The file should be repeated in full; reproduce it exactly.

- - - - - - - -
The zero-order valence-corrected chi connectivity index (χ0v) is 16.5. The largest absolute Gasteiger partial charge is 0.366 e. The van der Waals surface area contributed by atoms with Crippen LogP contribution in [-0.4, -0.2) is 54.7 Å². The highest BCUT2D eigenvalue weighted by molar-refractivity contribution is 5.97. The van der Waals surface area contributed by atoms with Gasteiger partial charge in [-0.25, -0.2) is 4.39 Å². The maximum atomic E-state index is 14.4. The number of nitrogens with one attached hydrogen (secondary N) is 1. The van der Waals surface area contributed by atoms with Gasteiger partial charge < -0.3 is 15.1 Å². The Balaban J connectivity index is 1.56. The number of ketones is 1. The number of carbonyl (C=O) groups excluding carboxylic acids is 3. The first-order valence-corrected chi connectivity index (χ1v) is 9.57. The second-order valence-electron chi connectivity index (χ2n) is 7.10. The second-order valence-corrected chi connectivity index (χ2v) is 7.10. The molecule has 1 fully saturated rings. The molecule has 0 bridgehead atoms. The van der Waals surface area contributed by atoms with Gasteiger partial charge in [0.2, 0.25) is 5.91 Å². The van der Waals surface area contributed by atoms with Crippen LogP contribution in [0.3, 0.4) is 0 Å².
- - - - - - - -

The zero-order valence-corrected chi connectivity index (χ0v) is 16.5. The largest absolute Gasteiger partial charge is 0.366 e. The van der Waals surface area contributed by atoms with Crippen LogP contribution in [-0.4, -0.2) is 54.7 Å². The highest BCUT2D eigenvalue weighted by molar-refractivity contribution is 5.97. The van der Waals surface area contributed by atoms with Gasteiger partial charge in [-0.25, -0.2) is 4.39 Å². The maximum atomic E-state index is 14.4. The number of nitrogens with one attached hydrogen (secondary N) is 1. The van der Waals surface area contributed by atoms with Gasteiger partial charge < -0.3 is 15.1 Å². The Balaban J connectivity index is 1.56. The number of ketones is 1. The number of carbonyl (C=O) groups excluding carboxylic acids is 3. The first-order valence-corrected chi connectivity index (χ1v) is 9.57. The second-order valence-electron chi connectivity index (χ2n) is 7.10. The second-order valence-corrected chi connectivity index (χ2v) is 7.10. The molecule has 1 fully saturated rings. The molecule has 0 bridgehead atoms. The van der Waals surface area contributed by atoms with Gasteiger partial charge in [0.2, 0.25) is 5.91 Å². The van der Waals surface area contributed by atoms with Crippen LogP contribution in [0.3, 0.4) is 0 Å².